Rose Keefe has done a wonderful job in researching this book and goes into considerable detail. This is the third book I have read involving the Becker/Rosenthal case, and I have enjoyed them all. This is not a book to be read like The Bobbsey Twins. I read it slowly to try and keep track of all the details in addition to taking notes, and I still don't pretend to have everything straight. I did find an extra word (as) on the middle of page 226 and a spelling error (chosn) near the bottom of page 255, but this is very minor. Perhaps Rose would like to correct this in the paperback edition. All of Rose Keefe's crime books are first rate and I am looking forward to her next effort. Perhaps "The Mad Hatter" "The Lord High Executioner", Albert Anastasia.
One of the best true crime writers there is, Keefe has done a staggering amount of research that included scouring the National Archives, dozens of books, census records, newspapers, periodicals, etc. She also conducted extensive interviews with both friends and family of the long-dead gangster. Rose even found an elderly man who chillingly related how, as a six-year old boy, he had the grave misfortune of witnessing Big Jack's 1912 murder on a Second Avenue streetcar.
Zelig himself comes alive on the pages. Far from the smirking skull-cracker that Herbert Asbury made him out to be, the Big Jack of The Starker is well-groomed, intelligent, and articulate. Keefe does a wonderful job of fleshing out not just who Zelig was but why he did what he did. Of how a youthful Big Jack faltered when tasked to assassinate a rival hood (showing that not ALL gangsters can 'push a button' when required). Of how an ill-fated trip to Chicago not only changed Zelig's outlook on the world but nearly claimed his own life. How despite being one of the most feared gang bosses in New York, Big Jack was a devoted husband and father who went out of his way to protect the elderly Jewish citizens of his neighborhood. It is also shown why that while Zelig had every reason to hate the police (after being beaten and framed by them on more than one occasion), he declared to friends intention to testify before the Becker/Rosenthal grand jury in order to exonerate the wrongly accused NYPD Lt. Charles Becker. How, above all, Big Jack Zelig was a man of principles, which he followed no matter the cost.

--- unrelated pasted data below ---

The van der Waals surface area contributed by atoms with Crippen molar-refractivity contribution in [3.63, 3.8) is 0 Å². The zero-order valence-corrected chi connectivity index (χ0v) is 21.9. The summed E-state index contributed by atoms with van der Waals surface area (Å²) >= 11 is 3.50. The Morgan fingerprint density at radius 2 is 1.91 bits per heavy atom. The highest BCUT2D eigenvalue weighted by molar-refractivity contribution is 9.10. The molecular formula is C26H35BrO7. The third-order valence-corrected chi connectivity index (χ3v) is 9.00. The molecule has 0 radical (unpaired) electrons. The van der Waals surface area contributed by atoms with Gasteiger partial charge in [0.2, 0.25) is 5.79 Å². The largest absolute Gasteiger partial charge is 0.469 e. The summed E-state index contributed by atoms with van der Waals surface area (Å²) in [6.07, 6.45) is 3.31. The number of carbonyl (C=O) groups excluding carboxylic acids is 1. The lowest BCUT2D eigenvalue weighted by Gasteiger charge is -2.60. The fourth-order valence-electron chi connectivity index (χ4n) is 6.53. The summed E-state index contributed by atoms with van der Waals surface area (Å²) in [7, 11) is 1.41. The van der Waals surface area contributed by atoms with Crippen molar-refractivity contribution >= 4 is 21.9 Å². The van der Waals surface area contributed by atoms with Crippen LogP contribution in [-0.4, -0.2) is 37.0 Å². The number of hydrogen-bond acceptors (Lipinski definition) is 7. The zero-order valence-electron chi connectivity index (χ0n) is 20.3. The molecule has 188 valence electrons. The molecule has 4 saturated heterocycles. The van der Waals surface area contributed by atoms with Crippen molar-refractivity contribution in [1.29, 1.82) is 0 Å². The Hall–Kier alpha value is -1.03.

Rose's descriptive writing style also brings the Lower East Side of old to life, and paints updated portraits of Big Jack's contemporaries, such as Kid Twist Zweifach, Crazy Butch, Lefty Louis, Gyp the Blood, Dopey Benny Fein, and the 'big kahuna' himself, Monk Eastman. The Becker/Rosenthal case itself is given a fresh examination as well, detailing how a nefarious perfect storm of corruption, double-dealing, and scheming claimed not only Herman Rosenthal's life but the lives of several others, guilty and innocent.
All in all, The Starker is an fantastic read and a must-have for anyone interested in true crime and/or New York City history.